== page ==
A Chappaqua man has admitted to defrauding a pianist and composer of $20 million in a scheme that included tales of international intrigue and threats to the victim's livelihood, all based in a fiction about a computer virus.

When the computer of Roger Davidson, 60, became infected with a virus in 2004, he took it to Mount Kisco-based Datalink Computer Products, where the company's owner, Vickram Bedi, told Davidson the virus was particularly dangerous, according to the Westchester district attorney's office.

Davidson is a musician whose family founded the oil conglomerate Schlumberger.

"This defendant, over a six-year period, preyed upon, schemed and manipulated his victim in ways that epitomize a cold calculating con man," District Attorney Janet DiFiore said after the defendant's guilty plea.

According to authorities, Bedi, 38, led Davidson to believe that he had tracked the source of the virus to a remote village in Honduras, eventually embroidering his story to include threats made against Davidson by Polish priests affiliated with Opus Dei and surveillance of Davidson by the Central Intelligence Agency.

Meanwhile, Bedi convinced Davidson to start paying, not only for computer data retrieval, but also for personal security, DiFiore's office said. At the same time, Bedi began regularly charging Davidson's American Express credit card accounts, using the money to purchase real estate in Mount Kisco and various other investments, said Lucian Chalfen, a spokesman for the district attorney's office.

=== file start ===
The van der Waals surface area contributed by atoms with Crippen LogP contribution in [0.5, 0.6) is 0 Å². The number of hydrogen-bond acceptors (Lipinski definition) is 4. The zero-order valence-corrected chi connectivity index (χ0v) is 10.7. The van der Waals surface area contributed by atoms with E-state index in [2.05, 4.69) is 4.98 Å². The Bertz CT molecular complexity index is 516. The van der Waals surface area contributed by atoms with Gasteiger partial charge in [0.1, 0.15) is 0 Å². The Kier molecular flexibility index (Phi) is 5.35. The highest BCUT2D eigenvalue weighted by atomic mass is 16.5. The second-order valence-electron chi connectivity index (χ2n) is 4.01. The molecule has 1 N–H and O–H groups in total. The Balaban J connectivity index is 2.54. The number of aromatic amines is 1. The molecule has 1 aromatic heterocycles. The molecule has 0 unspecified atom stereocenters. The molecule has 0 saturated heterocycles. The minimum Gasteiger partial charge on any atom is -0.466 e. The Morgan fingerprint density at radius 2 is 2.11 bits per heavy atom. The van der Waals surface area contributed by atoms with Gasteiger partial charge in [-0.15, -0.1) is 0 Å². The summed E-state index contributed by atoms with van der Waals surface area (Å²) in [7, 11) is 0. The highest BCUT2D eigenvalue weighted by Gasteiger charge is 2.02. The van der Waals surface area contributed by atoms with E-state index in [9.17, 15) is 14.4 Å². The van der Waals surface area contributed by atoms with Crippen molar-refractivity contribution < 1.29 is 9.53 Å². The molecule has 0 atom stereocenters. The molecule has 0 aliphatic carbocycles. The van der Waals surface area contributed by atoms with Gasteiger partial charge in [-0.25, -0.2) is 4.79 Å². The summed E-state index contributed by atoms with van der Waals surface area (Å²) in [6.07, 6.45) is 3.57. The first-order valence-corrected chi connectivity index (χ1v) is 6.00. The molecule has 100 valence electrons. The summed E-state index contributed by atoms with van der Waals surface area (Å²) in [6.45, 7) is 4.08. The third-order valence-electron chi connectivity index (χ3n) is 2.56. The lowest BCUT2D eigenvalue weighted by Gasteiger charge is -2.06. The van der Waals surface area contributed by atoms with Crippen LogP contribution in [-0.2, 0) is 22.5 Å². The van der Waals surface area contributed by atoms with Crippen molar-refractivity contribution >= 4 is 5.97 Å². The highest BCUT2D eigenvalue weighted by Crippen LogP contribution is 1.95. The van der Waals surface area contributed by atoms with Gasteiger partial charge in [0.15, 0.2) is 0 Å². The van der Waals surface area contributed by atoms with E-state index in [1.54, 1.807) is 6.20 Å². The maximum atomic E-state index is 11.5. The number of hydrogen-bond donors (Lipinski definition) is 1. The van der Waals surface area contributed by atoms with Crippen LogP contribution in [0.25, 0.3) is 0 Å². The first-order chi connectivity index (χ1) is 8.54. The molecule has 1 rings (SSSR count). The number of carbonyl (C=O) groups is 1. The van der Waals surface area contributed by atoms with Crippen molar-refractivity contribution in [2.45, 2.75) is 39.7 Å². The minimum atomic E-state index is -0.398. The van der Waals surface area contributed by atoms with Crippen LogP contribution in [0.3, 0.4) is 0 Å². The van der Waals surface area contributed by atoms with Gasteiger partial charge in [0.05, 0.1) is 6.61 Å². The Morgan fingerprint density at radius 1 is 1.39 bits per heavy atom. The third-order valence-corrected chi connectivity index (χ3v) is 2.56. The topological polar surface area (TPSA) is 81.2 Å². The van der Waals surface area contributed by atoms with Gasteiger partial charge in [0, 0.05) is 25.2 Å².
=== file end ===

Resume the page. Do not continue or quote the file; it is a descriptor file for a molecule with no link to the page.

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The Harrison Police Department was tipped off to the scam in July 2010, when associates of Davidson's caught up in his business dealings with Bedi alerted authorities, Chalfen said.

Bedi and his ex-girlfriend, Helga Invarsdottir, 41, also of Chappaqua, were arrested in November of that year.

"The systematic method with which the defendant continued the larceny over a period of years, along with the sizable amount of money that was stolen, was nothing short of Machiavellian," DiFiore said.

Invarsdottir was charged with one count of first-degree grand larceny and one count of second-degree grand larceny, the release said.

Bedi, who admitted to the scam late Tuesday, was charged with one count of grand first-degree larceny. Authorities have seized anything that was purchased with the stolen money, Chalfen said.

Both are to be sentenced in January.

A message left for Bedi's Ossining-based attorney, Anthony Giordano, was not immediately returned Wednesday.